5. Offering to work for free. Sometimes job candidates will offer to work for a week or a month for free, in order to prove themselves. This is a bad idea for two reasons. First, it's illegal.Minimum wage laws require employers to pay people who do work for them (with some exceptions, like nonprofits). Second, bringing on new employees takes an enormous amount of time and energy for training, among other things. The first weeks are usually a loss for the employer, because they're investing time in getting you up to speed. Most don't want to make that kind of investment in anyone other than the best candidate (who they expect to pay).

6. Reading your answers word for word from notes during an interview. Notes are good, and it's great to bring them to a job interview. But they're just there to jog your memory, not to give you a script to read. Reading prepared answers makes it look like you can't think on your feet -- and for all we know, someone else may have written those answers for you. Interviews need to be real conversations, not rigidly rehearsed performances.

Jason 0227. Including a photo with your résumé. While there are some countries outside the U.S. where it's normal and even expected to send a photo when applying for a job, it's very much not the business convention here, and you'll look out of touch with business norms if you include one. After all, unless you're applying for a job as a model or an actor, your photo has no relevance to your ability to do the job.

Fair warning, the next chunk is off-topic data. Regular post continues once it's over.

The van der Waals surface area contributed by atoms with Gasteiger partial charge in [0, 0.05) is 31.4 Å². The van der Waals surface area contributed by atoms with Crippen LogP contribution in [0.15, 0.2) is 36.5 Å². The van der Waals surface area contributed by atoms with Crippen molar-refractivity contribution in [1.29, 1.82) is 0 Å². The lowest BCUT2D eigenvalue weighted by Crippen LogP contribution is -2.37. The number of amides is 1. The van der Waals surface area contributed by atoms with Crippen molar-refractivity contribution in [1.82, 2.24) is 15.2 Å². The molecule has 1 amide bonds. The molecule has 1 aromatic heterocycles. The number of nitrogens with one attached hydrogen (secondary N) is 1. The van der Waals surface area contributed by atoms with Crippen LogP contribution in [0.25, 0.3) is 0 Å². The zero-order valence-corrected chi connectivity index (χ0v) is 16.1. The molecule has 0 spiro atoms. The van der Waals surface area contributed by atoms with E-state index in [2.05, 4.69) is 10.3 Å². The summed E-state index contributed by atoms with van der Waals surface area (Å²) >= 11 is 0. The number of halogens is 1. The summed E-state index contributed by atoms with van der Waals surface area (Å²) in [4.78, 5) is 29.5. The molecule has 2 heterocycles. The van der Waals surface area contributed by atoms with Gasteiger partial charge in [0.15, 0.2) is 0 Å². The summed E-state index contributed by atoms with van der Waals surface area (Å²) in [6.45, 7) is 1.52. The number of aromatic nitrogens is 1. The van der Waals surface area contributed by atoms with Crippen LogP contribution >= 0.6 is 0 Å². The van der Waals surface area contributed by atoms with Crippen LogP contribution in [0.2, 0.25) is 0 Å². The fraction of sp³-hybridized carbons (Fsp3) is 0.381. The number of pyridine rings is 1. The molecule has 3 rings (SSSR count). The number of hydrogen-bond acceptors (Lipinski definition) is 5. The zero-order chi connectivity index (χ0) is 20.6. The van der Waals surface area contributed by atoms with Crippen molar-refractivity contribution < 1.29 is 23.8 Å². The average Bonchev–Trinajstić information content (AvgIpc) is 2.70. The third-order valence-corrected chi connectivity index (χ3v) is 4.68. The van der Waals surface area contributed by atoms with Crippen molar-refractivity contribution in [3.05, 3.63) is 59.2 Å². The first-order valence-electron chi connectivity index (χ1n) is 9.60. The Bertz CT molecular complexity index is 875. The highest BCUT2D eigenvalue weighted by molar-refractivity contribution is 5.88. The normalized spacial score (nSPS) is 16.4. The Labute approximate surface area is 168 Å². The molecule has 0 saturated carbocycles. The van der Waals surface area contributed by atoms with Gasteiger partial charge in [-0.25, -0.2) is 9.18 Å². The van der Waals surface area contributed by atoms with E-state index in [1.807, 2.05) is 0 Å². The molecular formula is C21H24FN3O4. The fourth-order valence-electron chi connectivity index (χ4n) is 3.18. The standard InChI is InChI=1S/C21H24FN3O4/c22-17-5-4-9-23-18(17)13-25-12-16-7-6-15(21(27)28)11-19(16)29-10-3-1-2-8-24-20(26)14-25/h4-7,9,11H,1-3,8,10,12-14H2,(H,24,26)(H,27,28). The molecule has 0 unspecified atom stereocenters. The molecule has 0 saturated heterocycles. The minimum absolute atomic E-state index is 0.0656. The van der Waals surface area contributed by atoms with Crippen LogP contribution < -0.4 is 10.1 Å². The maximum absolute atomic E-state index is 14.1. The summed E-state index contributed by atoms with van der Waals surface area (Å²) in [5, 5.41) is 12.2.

8. Saying you'll do "anything it takes" to get the job. Good employers don't want you to do that. They don't want you to want to do that. Remember: An employer isn't doing you a favor by interviewing or hiring you. You're having a conversation to try to figure out whether you'd each like to embark upon a business relationship -- one that you'd both benefit from. Plus, employers (and other people) respect people who respect themselves. Signal that you're worthy of their respect.

Alison Green writes the popular Ask a Manager blog, where she dispenses advice on career, job search and management issues. She's the author of "How to Get a Job: Secrets of a Hiring Manager," co-author of "Managing to Change the World: The Nonprofit Manager's Guide to Getting Results" and the former chief of staff of a successful nonprofit organization, where she oversaw day-to-day staff management.

via Yahoo


CareerBuilder Survey Reveals The Worst Way You Could Describe Yourself on a Résumé



From Business Insider:

There are tons of generic and nonsensical words you could use to describe yourself to potential employers, but the absolute worst according to hiring managers are, "best of breed."